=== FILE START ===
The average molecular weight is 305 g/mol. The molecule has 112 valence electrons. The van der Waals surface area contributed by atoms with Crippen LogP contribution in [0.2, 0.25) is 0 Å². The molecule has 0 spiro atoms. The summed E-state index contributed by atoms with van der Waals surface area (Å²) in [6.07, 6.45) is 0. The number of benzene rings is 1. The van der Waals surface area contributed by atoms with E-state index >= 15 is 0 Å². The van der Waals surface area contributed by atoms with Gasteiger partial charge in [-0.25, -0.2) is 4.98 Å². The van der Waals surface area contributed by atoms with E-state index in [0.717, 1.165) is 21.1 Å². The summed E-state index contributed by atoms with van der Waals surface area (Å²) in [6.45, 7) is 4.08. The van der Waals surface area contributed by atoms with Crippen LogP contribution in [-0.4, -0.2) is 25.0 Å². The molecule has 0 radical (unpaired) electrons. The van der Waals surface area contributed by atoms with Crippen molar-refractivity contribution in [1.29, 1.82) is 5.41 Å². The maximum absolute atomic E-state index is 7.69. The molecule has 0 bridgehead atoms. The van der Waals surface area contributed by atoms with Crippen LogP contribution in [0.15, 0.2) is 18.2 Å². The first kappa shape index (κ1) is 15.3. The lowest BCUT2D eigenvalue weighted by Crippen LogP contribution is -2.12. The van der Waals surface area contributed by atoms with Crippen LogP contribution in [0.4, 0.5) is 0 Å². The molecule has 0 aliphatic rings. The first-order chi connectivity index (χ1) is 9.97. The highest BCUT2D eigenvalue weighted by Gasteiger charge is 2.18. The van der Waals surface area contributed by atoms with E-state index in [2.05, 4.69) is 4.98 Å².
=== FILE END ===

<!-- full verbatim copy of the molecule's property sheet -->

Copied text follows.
The average molecular weight is 305 g/mol. The molecule has 112 valence electrons. The van der Waals surface area contributed by atoms with Crippen LogP contribution in [0.2, 0.25) is 0 Å². The molecule has 0 spiro atoms. The summed E-state index contributed by atoms with van der Waals surface area (Å²) in [6.07, 6.45) is 0. The number of benzene rings is 1. The van der Waals surface area contributed by atoms with E-state index >= 15 is 0 Å². The van der Waals surface area contributed by atoms with Gasteiger partial charge in [-0.25, -0.2) is 4.98 Å². The van der Waals surface area contributed by atoms with E-state index in [0.717, 1.165) is 21.1 Å². The summed E-state index contributed by atoms with van der Waals surface area (Å²) in [6.45, 7) is 4.08. The van der Waals surface area contributed by atoms with Crippen LogP contribution in [-0.4, -0.2) is 25.0 Å². The molecule has 0 radical (unpaired) electrons. The van der Waals surface area contributed by atoms with Crippen molar-refractivity contribution in [1.29, 1.82) is 5.41 Å². The maximum absolute atomic E-state index is 7.69. The molecule has 0 bridgehead atoms. The van der Waals surface area contributed by atoms with Crippen LogP contribution in [0.15, 0.2) is 18.2 Å². The first kappa shape index (κ1) is 15.3. The lowest BCUT2D eigenvalue weighted by Crippen LogP contribution is -2.12. The van der Waals surface area contributed by atoms with Crippen LogP contribution in [0.4, 0.5) is 0 Å². The molecule has 0 aliphatic rings. The first-order chi connectivity index (χ1) is 9.97. The highest BCUT2D eigenvalue weighted by Gasteiger charge is 2.18. The van der Waals surface area contributed by atoms with E-state index in [2.05, 4.69) is 4.98 Å².